From download to post-boss content, loving dad shares his mature wisdom in a way that’s easy for his much younger son to relate to.

The phrase “the game of life” can sometimes sound sort of heartless. After all, isn’t it a little demeaning to liken human existence to a contest to be won or lost, and with set rules that have to be followed along the way?

But Japanese Twitter user @omiomiomi1230 recently shared a more positive way of applying game concepts to the way you look at things. Recently the 26-year-old was having a few drinks with his dad but feeling a little morbid about the lack of progress he’s been making toward meaningful life goals. “I’m already 26. What am I doing with my life?” @omiomiomi1230 grumbled, to which is dad replied, “Don’t worry about it. You’re still only 26. Life doesn’t really start until you’re 30.”

@omiomiomi1230 wouldn’t be consoled that easily, though, because his feelings of frustration hadn’t just started recently. “I screwed up a lot in my teens too,” he lamented, and this time, Dad decided to encourage his kid using the unexpected perspective of video games, saying

“In your teens, you’re still downloading your life. If something goes wrong, it’s just a data transmission error.”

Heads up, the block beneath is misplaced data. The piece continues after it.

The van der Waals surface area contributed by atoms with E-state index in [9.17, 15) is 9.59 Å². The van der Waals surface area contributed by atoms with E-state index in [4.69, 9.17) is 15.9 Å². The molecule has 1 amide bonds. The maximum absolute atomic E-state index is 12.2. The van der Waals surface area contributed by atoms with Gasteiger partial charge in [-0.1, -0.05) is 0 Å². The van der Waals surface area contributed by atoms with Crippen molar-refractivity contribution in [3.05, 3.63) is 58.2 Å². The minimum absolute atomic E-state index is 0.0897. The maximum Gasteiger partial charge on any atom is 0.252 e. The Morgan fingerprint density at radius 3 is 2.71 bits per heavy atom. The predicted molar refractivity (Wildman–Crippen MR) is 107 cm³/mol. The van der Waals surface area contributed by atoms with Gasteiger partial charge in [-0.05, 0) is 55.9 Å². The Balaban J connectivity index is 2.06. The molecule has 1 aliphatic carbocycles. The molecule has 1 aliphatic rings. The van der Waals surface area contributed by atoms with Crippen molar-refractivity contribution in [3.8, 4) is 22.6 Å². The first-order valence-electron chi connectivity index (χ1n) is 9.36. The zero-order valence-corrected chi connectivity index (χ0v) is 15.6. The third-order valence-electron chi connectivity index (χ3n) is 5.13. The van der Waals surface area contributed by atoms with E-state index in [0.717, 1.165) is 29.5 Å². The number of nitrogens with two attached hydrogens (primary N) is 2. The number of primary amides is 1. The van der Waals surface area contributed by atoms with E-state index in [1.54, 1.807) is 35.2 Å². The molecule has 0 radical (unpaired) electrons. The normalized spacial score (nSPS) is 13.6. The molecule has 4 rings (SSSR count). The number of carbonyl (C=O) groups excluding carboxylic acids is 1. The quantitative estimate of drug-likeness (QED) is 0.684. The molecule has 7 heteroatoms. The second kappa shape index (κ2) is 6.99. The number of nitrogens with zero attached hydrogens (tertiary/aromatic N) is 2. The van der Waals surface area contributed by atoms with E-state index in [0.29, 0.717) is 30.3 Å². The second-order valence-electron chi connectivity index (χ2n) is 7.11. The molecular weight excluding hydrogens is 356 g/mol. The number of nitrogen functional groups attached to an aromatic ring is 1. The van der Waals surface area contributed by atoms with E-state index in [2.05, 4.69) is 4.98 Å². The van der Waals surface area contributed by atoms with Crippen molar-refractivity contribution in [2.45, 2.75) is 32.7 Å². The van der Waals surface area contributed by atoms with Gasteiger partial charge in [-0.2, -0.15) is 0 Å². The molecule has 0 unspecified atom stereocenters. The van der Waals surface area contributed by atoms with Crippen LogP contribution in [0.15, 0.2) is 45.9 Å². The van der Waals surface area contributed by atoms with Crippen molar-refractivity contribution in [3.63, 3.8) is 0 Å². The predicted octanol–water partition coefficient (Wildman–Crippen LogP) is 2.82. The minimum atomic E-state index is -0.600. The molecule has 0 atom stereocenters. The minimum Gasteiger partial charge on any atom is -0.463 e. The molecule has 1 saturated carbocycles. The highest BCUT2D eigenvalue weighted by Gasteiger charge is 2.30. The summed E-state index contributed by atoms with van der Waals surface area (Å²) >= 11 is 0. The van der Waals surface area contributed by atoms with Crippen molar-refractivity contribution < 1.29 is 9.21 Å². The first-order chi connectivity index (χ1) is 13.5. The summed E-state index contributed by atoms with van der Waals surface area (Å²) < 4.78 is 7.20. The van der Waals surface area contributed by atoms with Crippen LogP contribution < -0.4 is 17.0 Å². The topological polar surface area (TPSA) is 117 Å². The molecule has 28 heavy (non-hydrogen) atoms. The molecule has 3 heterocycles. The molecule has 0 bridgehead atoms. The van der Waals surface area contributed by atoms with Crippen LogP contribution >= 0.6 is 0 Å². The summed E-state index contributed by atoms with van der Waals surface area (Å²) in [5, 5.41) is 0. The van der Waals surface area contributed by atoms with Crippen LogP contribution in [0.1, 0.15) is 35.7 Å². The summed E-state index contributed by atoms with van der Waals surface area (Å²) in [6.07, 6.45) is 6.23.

That wasn’t the only gaming analogy Dad was ready with, either, as he went on (in a series of now-deleted tweets) to explain:
● “Your 20s are the tutorial mode. If you screw up, you can still redo most things.”
● “In your 30s, you’re still earning experience points to level up.”
● “In your 40s, you should be just about ready to start taking on mid-bosses.”
● “In your 50s, you’re strong enough to fight the last boss.”
● “In your 60s, you help out younger, lower-level characters.”
● “In your 70s, you focus on extra, optional content, since you’ve already cleared the main scenario.”

In Japan, fathers are often thought of as being, first and foremost, providers of financial security, with emotional support being somewhat further down the list of things society expects them to supply their children with. @omiomiomi1230’s father’s kind, wise, and easy-to-understand advice, though, let him know that there’s a season for everything in life, and that even if you’re not breezing through the early levels, that doesn’t mean you’ve already run into a game over.

Source: Twitter/@omiomiomi1230 via Jin
Top image: Pakutaso

Follow Casey on Twitter, where his teens may have involved a few disc-reading errors.